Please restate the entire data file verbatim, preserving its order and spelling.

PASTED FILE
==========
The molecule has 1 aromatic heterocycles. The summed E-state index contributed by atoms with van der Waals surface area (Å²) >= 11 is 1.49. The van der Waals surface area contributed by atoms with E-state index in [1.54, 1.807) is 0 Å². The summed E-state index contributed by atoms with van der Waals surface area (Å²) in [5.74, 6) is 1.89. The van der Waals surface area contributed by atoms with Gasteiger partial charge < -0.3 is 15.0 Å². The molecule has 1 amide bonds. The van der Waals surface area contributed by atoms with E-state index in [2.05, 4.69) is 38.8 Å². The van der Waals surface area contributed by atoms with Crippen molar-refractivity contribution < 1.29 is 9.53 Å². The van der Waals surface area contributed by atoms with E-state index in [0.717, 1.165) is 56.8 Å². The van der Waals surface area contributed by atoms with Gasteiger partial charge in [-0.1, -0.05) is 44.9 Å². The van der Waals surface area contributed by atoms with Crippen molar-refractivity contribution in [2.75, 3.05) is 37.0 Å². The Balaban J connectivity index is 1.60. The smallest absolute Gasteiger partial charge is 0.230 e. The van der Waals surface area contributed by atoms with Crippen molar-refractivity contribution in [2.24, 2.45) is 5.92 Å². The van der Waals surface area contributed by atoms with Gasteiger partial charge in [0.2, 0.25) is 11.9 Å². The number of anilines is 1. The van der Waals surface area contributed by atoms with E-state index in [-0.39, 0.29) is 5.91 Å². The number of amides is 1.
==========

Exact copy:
The molecule has 1 aromatic heterocycles. The summed E-state index contributed by atoms with van der Waals surface area (Å²) >= 11 is 1.49. The van der Waals surface area contributed by atoms with E-state index in [1.54, 1.807) is 0 Å². The summed E-state index contributed by atoms with van der Waals surface area (Å²) in [5.74, 6) is 1.89. The van der Waals surface area contributed by atoms with Gasteiger partial charge < -0.3 is 15.0 Å². The molecule has 1 amide bonds. The van der Waals surface area contributed by atoms with E-state index in [2.05, 4.69) is 38.8 Å². The van der Waals surface area contributed by atoms with Crippen molar-refractivity contribution < 1.29 is 9.53 Å². The van der Waals surface area contributed by atoms with E-state index in [0.717, 1.165) is 56.8 Å². The van der Waals surface area contributed by atoms with Gasteiger partial charge in [-0.1, -0.05) is 44.9 Å². The van der Waals surface area contributed by atoms with Crippen molar-refractivity contribution in [2.75, 3.05) is 37.0 Å². The Balaban J connectivity index is 1.60. The smallest absolute Gasteiger partial charge is 0.230 e. The van der Waals surface area contributed by atoms with Crippen molar-refractivity contribution in [2.24, 2.45) is 5.92 Å². The van der Waals surface area contributed by atoms with Gasteiger partial charge in [0.2, 0.25) is 11.9 Å². The number of anilines is 1. The van der Waals surface area contributed by atoms with E-state index in [-0.39, 0.29) is 5.91 Å². The number of amides is 1.